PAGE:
Twenty-five years on, the show’s mix of high-brow humour and genuine heart is as appealing as ever.
Her role as lovestruck sex worker Alabama is among the most compelling characters of the 1990s.
Jamie Babbit’s film offers a more comedic critique of conversion therapy.
Susan Seidelman’s debut feature is an unflinching portrait of the city’s underground scene.
By Katie Goh
This overlooked classic pioneered an entire subgenre of films about women living in the big city.
By James Clarke
Walter Hill’s under-appreciated historical drama reminds us how powerful Hollywood cinema can be.
By Adam Scovell
The British filmmaking pair’s 1948 masterpiece is an elegant ballet of myth and fairy tale.
By Chloe Smith
Ben Lewin’s 2017 film allowed me to better understand my condition and myself.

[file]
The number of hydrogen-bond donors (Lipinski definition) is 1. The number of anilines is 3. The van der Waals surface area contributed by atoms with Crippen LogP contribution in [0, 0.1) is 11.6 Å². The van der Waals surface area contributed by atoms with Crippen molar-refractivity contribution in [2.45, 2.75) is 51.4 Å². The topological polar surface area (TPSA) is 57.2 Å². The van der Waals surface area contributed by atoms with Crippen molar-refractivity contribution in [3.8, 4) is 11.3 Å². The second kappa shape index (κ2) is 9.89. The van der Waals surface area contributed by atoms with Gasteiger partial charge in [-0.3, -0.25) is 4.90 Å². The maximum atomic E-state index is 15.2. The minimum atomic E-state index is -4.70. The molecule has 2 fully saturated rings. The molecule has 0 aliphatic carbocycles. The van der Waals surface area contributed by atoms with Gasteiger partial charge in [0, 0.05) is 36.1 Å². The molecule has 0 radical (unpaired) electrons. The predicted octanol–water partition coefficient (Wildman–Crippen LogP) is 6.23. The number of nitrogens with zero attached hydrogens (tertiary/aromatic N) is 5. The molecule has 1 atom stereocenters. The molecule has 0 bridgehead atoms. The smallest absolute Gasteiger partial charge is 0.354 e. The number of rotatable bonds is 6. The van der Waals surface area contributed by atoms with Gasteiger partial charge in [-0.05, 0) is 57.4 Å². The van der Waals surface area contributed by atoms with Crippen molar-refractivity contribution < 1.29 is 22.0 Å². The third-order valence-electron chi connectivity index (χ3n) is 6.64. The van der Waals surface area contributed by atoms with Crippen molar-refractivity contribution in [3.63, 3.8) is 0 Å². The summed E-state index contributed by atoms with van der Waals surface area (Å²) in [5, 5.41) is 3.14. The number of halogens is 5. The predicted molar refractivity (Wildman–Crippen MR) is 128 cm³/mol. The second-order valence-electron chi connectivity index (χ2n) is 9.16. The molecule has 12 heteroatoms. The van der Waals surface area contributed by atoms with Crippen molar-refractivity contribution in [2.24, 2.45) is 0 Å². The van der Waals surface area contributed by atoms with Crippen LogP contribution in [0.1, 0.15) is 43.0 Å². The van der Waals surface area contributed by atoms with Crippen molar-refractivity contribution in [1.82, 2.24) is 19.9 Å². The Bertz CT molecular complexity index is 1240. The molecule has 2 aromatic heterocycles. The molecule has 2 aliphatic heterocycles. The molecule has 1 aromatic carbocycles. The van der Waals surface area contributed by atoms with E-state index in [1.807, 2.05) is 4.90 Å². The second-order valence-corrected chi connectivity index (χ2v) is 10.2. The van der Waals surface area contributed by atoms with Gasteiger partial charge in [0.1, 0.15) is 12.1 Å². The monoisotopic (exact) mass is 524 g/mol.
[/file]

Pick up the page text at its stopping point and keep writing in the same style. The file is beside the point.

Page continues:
Hugh Gibson’s 2016 documentary is a sensitive and important portrait of addicts in Toronto.
By Thomas Hobbs
This forgotten 2001 horror set in an abandoned asylum offers a pertinent look at a modern issue.
By Nathan Smith
There’s a sly satiric message at the heart of Joe Dante’s 1998 tale of action figures running amuck.
By Ethan Warren
How do these psychedelic fantasias, starring The Beatles and The Monkees respectively, hold up today?
The British actor casts a gaunt, morbid, uncompromisingly human figure in Mike Leigh’s nocturnal London odyssey.
By Adam Scovell
Howard Hawks’ screwball is one of the first truly great sound comedies.
The unresolved conclusion to Peter Weir’s film is much more satisfying than the posthumously published final chapter.
By Kaite Welsh
All hail the lusty, bitchy antiheroine of Clive Barker’s visceral 1987 body horror.
Jim Carrey’s portrayal of a man trapped in his own reality TV show remains as captivating as ever.